By Kerry Chamberlain
Some years ago, Jack S. Hatcher* published a (rather unusual) article in Qualitative Research in Psychology (Hatcher, 2011). Who was this person, and how did this come about?
The story starts a few years beforehand. One day I realised that I was working with a considerable number of very smart post-grad thesis students and post-doc researchers on a wide range of qualitative projects. We were all keen to improve our understanding of qualitative research, so we formed a reading group, the Albany Discourse and Narrative Group (ADaNG). We met every two to three weeks, in the late afternoon. Members proposed articles which we read, discussed and debated, and we all became more sophisticated about critical theory, qualitative methodology, and lots of other stuff.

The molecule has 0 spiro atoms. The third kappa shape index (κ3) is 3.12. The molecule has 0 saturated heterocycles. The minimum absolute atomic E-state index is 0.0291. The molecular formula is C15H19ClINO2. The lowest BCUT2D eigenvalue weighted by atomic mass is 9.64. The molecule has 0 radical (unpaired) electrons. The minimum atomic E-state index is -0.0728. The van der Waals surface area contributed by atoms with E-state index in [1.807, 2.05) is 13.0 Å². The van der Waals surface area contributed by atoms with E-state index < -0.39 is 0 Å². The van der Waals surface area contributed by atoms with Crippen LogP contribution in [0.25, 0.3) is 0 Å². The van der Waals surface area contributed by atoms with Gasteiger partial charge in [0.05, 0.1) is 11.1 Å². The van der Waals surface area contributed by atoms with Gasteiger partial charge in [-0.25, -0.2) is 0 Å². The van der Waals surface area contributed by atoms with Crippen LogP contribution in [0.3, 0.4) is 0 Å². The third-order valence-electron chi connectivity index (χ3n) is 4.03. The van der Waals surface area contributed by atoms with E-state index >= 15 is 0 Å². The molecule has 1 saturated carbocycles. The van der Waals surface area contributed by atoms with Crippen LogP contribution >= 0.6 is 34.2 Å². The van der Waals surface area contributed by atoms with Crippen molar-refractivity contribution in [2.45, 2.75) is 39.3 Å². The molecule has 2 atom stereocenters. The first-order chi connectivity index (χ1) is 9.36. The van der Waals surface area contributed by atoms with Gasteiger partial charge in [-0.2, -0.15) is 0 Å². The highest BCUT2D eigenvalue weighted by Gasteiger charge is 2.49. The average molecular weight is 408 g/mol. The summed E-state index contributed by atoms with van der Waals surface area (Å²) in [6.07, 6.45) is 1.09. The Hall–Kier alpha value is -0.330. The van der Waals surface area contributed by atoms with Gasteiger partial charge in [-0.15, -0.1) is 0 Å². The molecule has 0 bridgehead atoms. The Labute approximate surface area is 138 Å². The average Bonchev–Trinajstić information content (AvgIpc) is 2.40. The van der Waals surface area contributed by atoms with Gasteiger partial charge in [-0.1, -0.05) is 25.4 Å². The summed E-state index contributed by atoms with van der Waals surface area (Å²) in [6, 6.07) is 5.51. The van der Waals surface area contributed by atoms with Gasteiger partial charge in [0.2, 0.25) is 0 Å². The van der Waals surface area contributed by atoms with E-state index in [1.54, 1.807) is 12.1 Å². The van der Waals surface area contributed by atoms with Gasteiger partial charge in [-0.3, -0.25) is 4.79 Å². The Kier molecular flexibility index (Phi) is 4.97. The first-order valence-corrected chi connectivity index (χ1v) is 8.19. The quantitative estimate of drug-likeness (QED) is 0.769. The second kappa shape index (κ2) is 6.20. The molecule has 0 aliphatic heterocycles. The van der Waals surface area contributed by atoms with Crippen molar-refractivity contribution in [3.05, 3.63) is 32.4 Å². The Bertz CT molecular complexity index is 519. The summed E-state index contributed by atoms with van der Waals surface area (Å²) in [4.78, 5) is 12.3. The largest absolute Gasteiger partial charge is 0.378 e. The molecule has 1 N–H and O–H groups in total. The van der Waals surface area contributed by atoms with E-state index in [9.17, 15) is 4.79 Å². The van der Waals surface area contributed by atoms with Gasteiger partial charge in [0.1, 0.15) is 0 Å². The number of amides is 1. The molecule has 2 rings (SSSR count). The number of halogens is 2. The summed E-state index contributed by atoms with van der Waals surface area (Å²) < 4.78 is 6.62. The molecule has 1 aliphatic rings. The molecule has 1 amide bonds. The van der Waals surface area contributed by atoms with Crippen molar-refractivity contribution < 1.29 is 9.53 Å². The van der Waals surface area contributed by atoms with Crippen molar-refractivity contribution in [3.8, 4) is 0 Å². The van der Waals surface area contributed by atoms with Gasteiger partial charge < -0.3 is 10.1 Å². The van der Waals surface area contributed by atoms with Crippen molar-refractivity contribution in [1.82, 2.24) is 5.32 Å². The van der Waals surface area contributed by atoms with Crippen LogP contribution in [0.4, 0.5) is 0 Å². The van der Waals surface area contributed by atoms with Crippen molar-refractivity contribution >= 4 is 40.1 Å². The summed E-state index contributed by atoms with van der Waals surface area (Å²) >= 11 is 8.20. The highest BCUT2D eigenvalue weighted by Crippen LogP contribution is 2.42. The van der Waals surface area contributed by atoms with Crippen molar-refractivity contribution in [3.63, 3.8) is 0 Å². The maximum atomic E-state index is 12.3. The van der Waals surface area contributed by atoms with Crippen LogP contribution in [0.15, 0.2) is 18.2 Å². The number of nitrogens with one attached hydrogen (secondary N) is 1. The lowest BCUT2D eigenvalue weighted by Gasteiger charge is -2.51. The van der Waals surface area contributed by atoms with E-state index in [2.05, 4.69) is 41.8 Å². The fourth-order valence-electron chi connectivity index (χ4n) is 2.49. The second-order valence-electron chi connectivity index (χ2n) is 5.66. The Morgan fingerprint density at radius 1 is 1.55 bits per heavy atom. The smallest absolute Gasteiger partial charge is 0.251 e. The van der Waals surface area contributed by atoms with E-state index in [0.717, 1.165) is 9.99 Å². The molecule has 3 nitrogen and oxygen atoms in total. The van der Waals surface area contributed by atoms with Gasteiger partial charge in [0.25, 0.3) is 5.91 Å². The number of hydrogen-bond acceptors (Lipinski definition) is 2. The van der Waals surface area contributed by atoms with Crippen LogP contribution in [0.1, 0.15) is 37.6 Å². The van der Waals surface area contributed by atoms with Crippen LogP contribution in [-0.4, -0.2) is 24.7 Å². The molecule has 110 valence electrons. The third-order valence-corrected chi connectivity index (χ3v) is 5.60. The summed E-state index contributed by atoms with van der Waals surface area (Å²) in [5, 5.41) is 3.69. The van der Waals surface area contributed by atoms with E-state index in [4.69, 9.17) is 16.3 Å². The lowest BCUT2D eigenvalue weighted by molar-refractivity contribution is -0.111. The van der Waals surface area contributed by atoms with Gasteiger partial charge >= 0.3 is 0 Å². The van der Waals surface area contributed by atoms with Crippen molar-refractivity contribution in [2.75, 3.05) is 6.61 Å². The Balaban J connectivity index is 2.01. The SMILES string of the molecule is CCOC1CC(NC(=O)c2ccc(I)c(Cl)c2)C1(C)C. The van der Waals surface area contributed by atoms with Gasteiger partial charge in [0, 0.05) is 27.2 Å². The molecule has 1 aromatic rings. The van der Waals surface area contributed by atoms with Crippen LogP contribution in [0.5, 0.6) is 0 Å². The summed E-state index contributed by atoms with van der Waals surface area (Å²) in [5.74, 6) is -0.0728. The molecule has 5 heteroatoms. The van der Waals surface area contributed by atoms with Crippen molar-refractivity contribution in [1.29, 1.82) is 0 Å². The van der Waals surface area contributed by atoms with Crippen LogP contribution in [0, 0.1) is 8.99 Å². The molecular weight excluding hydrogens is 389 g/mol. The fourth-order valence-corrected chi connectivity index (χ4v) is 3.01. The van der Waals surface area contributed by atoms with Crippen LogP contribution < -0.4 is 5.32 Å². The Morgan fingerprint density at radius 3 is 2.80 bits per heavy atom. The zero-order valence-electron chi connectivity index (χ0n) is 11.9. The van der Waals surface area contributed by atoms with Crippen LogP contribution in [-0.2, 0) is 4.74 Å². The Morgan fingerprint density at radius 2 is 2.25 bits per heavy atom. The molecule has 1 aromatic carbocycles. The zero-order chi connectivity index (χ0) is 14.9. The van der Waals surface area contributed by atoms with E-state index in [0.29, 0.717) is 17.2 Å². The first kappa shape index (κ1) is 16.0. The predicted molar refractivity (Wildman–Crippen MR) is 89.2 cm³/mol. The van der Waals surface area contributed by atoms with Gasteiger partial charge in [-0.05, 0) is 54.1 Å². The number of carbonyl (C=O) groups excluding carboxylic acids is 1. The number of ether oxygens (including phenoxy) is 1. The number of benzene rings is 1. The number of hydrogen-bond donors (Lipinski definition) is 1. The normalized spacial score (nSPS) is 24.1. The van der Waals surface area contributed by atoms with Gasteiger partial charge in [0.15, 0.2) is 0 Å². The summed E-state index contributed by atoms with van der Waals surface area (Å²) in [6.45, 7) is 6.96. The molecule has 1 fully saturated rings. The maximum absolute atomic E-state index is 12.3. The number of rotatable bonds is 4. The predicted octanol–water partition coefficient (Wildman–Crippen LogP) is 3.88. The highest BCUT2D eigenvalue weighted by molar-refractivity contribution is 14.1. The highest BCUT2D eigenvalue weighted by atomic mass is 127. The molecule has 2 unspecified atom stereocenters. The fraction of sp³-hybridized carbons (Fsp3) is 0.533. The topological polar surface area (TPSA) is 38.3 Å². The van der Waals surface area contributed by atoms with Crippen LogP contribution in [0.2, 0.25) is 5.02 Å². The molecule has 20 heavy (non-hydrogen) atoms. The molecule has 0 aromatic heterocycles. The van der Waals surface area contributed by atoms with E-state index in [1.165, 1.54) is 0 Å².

After 18 months or so we were starting to get bored with the format, and I proposed that we should do something other than just talk, like do some actual research with the (faint) hope of publishing it as an article. Only about two-thirds of the group were keen; a few members were moving on, and some were in the final stage of thesis wrap-up and submission. The keen ones started to meet and plan. We decided we should collect and analyse data from ourselves, using memory work methodology, since this was new to us (although we had read Stephenson and Kippax, 2008). We chose to explore the varieties and complexities of the relationship between ourselves as researchers and our research participants. We recalled and wrote memories using memory work guidelines, recorded all our meetings, and started some analysis. But we quickly realised we were straying quite a long way from memory work methodology.